I had the opportunity to hunt with my good friend David Dillon this past Friday through Sunday. David lives in Delaware, works for W.L. Gore and Associates, and has been developing a passion for elk hunting the past few years. You might remember David from the New Mexico Rifle Elk Hunt during last season’s “Live Hunt,” and once again this season, we’d made plans to hunt elk together.

David was unsuccessful in Montana’s Non-Resident drawing for a general elk license, so we weren’t going to get a chance to hunt bulls together again in 2010, but this didn’t deter David in the least! Shortly after getting the news about the drawing, David decided he would purchase a cow tag when they came available for sale later in the year.

A plan was hatched, areas were discussed, and he booked his tickets. We’d only have 4 days of hunting to get it done, late in the Montana Elk Season… more than likely we’d be dealing with some cold weather and deep snows.

David and I also share a great friend named Chris Awe who’d signed up to participate from the beginning. Chris is as solid as they come in every aspect of friendship, and he’s also an amazing mountain athlete/hunter who I’ve spent hundreds of days afield with. The team was shaping up nicely. Chris works as one of the Regional Sales Managers for Sitka Gear and the opportunity for all of us to test some new products targeted for release in 2012 gave us all a little extra motivation to get out into the “FRIGID” Montana early winter after the elk.

The temperature gauge in the truck read -13 degrees as we made our way through the Paradise Valley on the snowpacked highway. This was the third straight day we’d been making this drive, both morning and evening, back and forth from my home in Bozeman to where we’d been hunting.

The hunt had been successful so far, but there was still an elk tag in David’s pack, today would be our last attempt to remedy that situation before meetings on Monday sidelined both of us. During the previous days, we’d hunted national forest, state lands and block management … we covered ground, saw elk, but couldn’t put it all together with a cow on the ground.
That evening, amidst the dim lighting of the Old Saloon in Emigrant, we sipped on cheap beers and ironed out the day’s plan. We’d been fortunate to secure permission to hunt a piece of private ground that was currently holding many more elk than the landowner wanted to feed all winter long… it was a good trade, more alfalfa for you and your horses, and more elk meat for David’s freezer… if we could get one down.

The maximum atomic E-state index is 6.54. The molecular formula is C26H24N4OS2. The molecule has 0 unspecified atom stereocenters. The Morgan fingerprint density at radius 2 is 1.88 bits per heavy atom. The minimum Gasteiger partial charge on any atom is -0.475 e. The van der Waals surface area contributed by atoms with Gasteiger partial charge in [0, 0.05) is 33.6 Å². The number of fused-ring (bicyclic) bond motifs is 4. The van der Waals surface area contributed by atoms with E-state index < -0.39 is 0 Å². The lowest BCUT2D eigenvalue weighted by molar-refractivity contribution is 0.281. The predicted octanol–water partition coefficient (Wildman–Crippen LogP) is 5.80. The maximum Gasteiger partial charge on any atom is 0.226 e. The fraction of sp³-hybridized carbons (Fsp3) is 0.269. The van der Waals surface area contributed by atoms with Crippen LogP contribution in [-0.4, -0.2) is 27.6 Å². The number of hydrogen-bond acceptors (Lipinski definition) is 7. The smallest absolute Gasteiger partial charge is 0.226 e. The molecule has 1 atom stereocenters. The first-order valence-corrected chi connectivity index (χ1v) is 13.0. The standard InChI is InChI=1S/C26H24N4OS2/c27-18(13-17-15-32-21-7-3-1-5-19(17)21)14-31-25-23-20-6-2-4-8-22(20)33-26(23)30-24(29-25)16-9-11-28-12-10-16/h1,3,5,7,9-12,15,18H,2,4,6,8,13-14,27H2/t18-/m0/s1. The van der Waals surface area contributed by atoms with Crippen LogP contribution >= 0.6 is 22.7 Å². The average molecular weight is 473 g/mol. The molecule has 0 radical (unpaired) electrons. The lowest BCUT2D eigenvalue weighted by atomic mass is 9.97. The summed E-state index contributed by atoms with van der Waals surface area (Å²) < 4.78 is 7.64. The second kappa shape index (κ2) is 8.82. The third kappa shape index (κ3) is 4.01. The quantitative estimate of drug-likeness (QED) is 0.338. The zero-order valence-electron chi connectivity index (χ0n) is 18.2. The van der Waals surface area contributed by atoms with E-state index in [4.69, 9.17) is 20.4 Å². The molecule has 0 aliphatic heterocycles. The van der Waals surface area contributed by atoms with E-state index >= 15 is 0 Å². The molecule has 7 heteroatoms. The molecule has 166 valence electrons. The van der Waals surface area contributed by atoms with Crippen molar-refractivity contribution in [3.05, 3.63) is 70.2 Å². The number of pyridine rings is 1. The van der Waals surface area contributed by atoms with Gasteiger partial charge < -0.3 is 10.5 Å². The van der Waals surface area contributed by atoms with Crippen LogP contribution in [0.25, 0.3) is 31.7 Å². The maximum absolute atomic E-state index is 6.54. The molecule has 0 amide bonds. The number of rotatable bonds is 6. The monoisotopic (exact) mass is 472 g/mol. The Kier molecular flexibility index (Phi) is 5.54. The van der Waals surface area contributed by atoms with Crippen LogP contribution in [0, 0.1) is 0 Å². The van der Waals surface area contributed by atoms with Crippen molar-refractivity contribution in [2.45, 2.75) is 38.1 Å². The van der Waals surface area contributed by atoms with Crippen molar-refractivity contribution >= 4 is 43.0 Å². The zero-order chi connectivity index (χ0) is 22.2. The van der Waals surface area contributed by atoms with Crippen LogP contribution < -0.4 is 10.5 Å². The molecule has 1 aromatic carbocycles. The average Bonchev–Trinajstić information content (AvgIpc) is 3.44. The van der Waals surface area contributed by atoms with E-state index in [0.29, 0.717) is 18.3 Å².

I was dressed in so many layers when we left the truck in the dark, I felt more like I was climbing Denali than hunting elk in Montana. David was also dressed to the nines in the Sitka layering system and we put the test on some “top secret” new garmets that were extremely impressive in the cold weather conditions.

Shooting light came at 7:09 a.m., and with it, we spotted the elk herd. There were roughly 200 elk in front of us. Amidst the cows, calfs, spikes, and raghorns, was a gorgeous 350-class six-point bull. The elk were still a ways off from our location and we had to be patient until we could get a good opportunity.

As is commonplace with elk hunting, the elk will more than likely do something totally unexpected and quick decisions can quickly lead to filled tags … our hunt was no different.

The elk were more than 600 yards away from us and suddenly decided they wanted to get to the country on the opposite side of where we were hiding… perfect. We immediately had the entire herd on a string. It was really hard to focus on any elk other than the big bull as they came by us at 145 yards on the run… wow!

Rather than take a shot at a running cow, and with plenty of deep snow around us to slow down the elk, we chose to wait for one of them to stop. When they did stop at 200 yards, David made a great shot on a beautiful cow! After a short tracking job we found his 2010 Montana elk!